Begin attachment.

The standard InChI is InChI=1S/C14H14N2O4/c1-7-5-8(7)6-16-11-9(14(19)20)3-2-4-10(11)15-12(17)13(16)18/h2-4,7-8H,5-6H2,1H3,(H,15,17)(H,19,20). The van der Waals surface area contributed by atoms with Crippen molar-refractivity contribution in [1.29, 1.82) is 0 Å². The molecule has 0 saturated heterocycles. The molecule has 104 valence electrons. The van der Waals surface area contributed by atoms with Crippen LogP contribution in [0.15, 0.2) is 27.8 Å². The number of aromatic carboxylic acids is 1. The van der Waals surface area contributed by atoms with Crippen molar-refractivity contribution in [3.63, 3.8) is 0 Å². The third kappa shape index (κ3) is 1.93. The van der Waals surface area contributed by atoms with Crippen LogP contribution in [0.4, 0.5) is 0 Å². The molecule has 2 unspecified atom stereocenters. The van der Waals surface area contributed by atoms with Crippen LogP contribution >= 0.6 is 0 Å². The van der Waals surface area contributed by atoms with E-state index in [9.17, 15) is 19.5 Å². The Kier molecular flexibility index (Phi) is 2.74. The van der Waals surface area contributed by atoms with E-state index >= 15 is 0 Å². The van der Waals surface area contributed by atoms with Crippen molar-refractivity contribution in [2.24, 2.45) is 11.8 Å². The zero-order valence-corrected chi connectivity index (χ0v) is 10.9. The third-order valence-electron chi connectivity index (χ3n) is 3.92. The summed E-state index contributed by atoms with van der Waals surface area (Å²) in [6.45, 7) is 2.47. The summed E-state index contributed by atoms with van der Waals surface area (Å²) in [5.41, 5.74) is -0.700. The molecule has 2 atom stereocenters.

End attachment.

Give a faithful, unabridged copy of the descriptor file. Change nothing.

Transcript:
The standard InChI is InChI=1S/C14H14N2O4/c1-7-5-8(7)6-16-11-9(14(19)20)3-2-4-10(11)15-12(17)13(16)18/h2-4,7-8H,5-6H2,1H3,(H,15,17)(H,19,20). The van der Waals surface area contributed by atoms with Crippen molar-refractivity contribution in [1.29, 1.82) is 0 Å². The molecule has 0 saturated heterocycles. The molecule has 104 valence electrons. The van der Waals surface area contributed by atoms with Crippen LogP contribution in [0.15, 0.2) is 27.8 Å². The number of aromatic carboxylic acids is 1. The van der Waals surface area contributed by atoms with Crippen molar-refractivity contribution in [3.63, 3.8) is 0 Å². The third kappa shape index (κ3) is 1.93. The van der Waals surface area contributed by atoms with Crippen LogP contribution in [0.4, 0.5) is 0 Å². The molecule has 2 unspecified atom stereocenters. The van der Waals surface area contributed by atoms with Crippen LogP contribution >= 0.6 is 0 Å². The van der Waals surface area contributed by atoms with E-state index in [9.17, 15) is 19.5 Å². The Kier molecular flexibility index (Phi) is 2.74. The van der Waals surface area contributed by atoms with E-state index >= 15 is 0 Å². The van der Waals surface area contributed by atoms with Crippen molar-refractivity contribution in [2.24, 2.45) is 11.8 Å². The zero-order valence-corrected chi connectivity index (χ0v) is 10.9. The third-order valence-electron chi connectivity index (χ3n) is 3.92. The summed E-state index contributed by atoms with van der Waals surface area (Å²) in [6.45, 7) is 2.47. The summed E-state index contributed by atoms with van der Waals surface area (Å²) in [5.41, 5.74) is -0.700. The molecule has 2 atom stereocenters.